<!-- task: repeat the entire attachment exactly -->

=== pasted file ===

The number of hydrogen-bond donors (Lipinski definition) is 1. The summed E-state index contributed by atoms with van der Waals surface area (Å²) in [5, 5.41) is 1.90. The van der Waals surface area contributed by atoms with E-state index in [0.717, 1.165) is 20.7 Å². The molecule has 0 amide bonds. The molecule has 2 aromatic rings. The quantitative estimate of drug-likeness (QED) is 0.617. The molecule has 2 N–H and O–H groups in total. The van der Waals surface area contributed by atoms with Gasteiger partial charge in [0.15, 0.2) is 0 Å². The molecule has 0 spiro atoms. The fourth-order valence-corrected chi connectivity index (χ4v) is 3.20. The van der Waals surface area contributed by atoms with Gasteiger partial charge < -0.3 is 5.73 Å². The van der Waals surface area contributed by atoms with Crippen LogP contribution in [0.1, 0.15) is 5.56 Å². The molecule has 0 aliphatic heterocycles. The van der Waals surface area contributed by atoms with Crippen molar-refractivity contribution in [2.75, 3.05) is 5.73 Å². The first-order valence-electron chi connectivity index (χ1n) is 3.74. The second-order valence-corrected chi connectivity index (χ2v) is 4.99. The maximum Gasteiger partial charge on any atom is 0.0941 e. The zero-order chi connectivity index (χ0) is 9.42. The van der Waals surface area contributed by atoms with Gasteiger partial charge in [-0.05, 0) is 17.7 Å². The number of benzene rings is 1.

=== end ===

The number of hydrogen-bond donors (Lipinski definition) is 1. The summed E-state index contributed by atoms with van der Waals surface area (Å²) in [5, 5.41) is 1.90. The van der Waals surface area contributed by atoms with E-state index in [0.717, 1.165) is 20.7 Å². The molecule has 0 amide bonds. The molecule has 2 aromatic rings. The quantitative estimate of drug-likeness (QED) is 0.617. The molecule has 2 N–H and O–H groups in total. The van der Waals surface area contributed by atoms with Gasteiger partial charge in [0.15, 0.2) is 0 Å². The molecule has 0 spiro atoms. The fourth-order valence-corrected chi connectivity index (χ4v) is 3.20. The van der Waals surface area contributed by atoms with Gasteiger partial charge < -0.3 is 5.73 Å². The van der Waals surface area contributed by atoms with Crippen LogP contribution in [0.1, 0.15) is 5.56 Å². The molecule has 0 aliphatic heterocycles. The van der Waals surface area contributed by atoms with Crippen molar-refractivity contribution in [2.75, 3.05) is 5.73 Å². The first-order valence-electron chi connectivity index (χ1n) is 3.74. The second-order valence-corrected chi connectivity index (χ2v) is 4.99. The maximum Gasteiger partial charge on any atom is 0.0941 e. The zero-order chi connectivity index (χ0) is 9.42. The van der Waals surface area contributed by atoms with Gasteiger partial charge in [-0.05, 0) is 17.7 Å². The number of benzene rings is 1.